I spend a lot of my time at home. As a graduate student, my time is largely self-structured, and as a spinster introvert, my favorite company is my own. Lots of the time I wear basics like leggings and hoodies, but I also appreciate things that make me feel like I’m lounging in my manor home in the inter-war period full of queer passion and gin. I’ve been stocking up on silk nightgowns and silk pajamas, and with winter well set in again in Minnesota it seemed long overdue for me to finally make my ultimate dream piece of lounge wear: the perfect luxe dressing gown.
Inspired by the kinds of things you see in adaptations of Sherlock Holmes, all tartan, silk, and velvet, I started amassing my materials at least two years ago, starting with a wool tartan in olive with blue-purple section set off by cream and teal stripes. To this I added a silk in a perfectly matching purple for the lining, a heavy flannel interlining, and one yard of a perfectly matching silk-rayon velvet for trim.
In anticipation of this project, I’ve been picking up and considering patterns for ages, and I finally decided on the vintage Butterick 5189, which is intended to be a double-sided reversible robe in an oversized, unisex fit. I went back and forth more than once on fitting: I fairly detest making muslins, even when I know I should, and I knew as long as this fit around my body I’d be happy with a variety of fits. So I cut an XL and threw caution to the wind and it worked out! It’s comfortably oversized, like wrapping myself up in the most decadent blanket.
I largely followed the directions, cutting two full robes (well, three, including the interlining), but made it a smidge more complicated by adding sections of velvet onto the shawl collar and cuffs of the lining as well as the top of the pockets. I then ended up handstitching some of this down to keep the finish neat.
This is probably the most expensive garment I’ve ever made, even sourcing my fabrics from discount stores. It’ll probably also get more wear than anything else I’ve made, if the daily use in the weeks since I’ve made it indicate anything. It feels decadent to have made, and at once precious and comforting to wear: it is a piece I want to take care of, but it is also a piece I don’t want to be careful with. It reminds me to treat myself the same way, as a body and a mind and a soul to care for but not shield from the messes and scrapes of life. Lounge wear, when it comes down to it, is clothing we wear for ourselves, to cloth our bodies when outside of the public eye, and so often women receive the message that even that act is not ours to own. Plenty of mainstream industries remind us that the wrappings of our bodies even in the privacy of our homes should still appeal to the male gaze, attractive but not too sexy, down-to-earth but not frumpy. Mothers are reminded, by industry, by media, by their peers, that their clothing should exist in service to their acts of parenting, able to withstand all manner of bodily fluids and active movements.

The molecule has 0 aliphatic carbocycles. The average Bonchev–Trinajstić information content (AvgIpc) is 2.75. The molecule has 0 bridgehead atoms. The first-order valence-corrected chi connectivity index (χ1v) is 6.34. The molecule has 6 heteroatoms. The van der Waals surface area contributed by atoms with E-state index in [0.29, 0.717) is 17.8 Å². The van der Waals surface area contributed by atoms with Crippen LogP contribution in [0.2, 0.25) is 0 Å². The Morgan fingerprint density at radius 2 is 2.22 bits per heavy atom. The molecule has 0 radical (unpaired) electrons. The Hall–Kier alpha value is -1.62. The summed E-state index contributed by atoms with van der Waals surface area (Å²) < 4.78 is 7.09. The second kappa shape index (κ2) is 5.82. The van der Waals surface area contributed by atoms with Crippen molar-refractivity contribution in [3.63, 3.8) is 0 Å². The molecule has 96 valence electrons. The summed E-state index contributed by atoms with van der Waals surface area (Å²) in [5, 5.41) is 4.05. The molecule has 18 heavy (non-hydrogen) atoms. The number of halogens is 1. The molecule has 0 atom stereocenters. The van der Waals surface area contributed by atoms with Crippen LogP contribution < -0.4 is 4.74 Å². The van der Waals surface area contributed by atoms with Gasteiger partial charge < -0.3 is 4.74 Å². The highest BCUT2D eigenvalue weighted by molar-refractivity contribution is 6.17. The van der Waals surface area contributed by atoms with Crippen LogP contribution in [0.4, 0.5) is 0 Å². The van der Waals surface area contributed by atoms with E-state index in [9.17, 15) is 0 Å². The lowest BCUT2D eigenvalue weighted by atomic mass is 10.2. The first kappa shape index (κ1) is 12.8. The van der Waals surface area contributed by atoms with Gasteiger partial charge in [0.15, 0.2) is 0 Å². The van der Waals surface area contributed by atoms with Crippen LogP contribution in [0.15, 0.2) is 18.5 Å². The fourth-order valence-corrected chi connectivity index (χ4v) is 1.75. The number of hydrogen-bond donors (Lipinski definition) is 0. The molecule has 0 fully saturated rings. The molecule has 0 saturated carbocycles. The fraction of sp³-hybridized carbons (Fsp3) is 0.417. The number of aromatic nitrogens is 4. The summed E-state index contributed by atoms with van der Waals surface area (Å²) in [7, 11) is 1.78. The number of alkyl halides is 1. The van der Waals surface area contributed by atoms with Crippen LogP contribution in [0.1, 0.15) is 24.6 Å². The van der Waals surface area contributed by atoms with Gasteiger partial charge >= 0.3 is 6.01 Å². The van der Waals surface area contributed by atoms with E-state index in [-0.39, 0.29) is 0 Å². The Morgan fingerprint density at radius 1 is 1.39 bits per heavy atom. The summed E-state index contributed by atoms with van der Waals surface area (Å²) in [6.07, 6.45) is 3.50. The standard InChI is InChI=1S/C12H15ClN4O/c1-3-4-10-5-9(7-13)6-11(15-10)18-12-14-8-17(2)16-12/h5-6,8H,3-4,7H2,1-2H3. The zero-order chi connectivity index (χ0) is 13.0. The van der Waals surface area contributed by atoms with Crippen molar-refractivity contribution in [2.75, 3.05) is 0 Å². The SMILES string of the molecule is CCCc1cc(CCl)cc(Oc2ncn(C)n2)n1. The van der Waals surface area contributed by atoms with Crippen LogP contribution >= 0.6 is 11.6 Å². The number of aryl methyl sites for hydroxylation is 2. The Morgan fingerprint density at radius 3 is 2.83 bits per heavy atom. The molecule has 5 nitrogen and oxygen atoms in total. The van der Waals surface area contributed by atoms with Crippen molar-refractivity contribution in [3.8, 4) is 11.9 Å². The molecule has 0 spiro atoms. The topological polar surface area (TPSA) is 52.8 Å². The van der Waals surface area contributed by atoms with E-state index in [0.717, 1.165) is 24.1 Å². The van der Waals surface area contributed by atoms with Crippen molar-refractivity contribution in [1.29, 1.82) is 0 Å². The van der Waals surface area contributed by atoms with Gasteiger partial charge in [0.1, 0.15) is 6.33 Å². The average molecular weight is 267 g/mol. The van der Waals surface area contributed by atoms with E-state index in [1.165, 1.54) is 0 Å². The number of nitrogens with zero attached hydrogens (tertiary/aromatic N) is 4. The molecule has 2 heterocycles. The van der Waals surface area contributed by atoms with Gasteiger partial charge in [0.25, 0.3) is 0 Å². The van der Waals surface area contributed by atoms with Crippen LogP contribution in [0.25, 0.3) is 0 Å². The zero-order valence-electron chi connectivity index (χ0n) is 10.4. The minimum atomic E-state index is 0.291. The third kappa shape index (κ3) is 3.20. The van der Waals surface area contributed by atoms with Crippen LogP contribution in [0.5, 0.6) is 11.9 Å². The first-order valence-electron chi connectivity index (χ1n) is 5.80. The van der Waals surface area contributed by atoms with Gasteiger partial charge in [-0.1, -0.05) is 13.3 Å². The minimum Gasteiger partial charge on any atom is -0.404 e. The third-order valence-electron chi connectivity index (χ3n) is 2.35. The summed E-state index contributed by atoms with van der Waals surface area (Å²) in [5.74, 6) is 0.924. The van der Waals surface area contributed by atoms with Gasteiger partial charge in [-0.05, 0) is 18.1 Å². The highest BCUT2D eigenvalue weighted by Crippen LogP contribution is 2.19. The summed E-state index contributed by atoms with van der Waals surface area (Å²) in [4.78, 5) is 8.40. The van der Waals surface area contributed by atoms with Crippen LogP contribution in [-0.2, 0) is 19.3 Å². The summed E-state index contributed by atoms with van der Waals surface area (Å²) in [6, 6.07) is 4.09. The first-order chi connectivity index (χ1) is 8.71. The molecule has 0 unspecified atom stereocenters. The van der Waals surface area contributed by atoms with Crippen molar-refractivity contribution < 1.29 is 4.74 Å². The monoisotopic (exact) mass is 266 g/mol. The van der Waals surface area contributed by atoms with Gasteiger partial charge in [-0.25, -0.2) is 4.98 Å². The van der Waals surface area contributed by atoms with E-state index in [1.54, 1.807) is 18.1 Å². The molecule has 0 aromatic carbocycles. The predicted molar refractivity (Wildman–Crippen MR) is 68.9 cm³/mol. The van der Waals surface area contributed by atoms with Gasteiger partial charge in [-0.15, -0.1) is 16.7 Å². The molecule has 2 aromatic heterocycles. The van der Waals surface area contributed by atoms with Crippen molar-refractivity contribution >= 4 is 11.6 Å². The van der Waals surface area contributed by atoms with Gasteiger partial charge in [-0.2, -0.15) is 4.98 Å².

I’ve structured my life to avoid the pressure of these narratives: there are no men in my life, and the only bodily fluid I worry about is my dog’s drool. As a person in society, though, I’m not immune to them altogether, and in crafting an at-home wardrobe that caters, nearly exclusively, to the pleasures, delights, needs, and practicalities of my own body and imagination, I do feel the presence of that specter of selfishness conjured by those narratives. That decadence, in and of itself, is an indulgence in narcissism, the purview of the frivolous. That “treating one’s self” should rightfully be a state of exception rather than regularity (not to mention an activity that should be predominately about consumerism, rather than making).
So, wrapping myself up in these layers of beautiful fabrics feels like care, and defiance, and a way to remind myself of the need for beauty across my life, rather than in secluded moments. It, too, reaffirms for me that this hobby of mine, stitching up all those things I dream in my imagination, is not just about practical outcomes. For the amount of money and time I spent on this project, I could have whipped up half-a-dozen pairs of leggings, a handful of tee shirts, and a good sweatshirt or two, garments that would certainly get wear in my life. There’s such an emphasis on deeply practical, comfortable basics in the online sewing community right now, and it makes complete sense! Yet, that approach to sewing misses out on some of the things I like best about sewing, like the slow working out of new construction approaches, the sustained handling of beautiful fabrics, the joy of bringing about something wholly unique.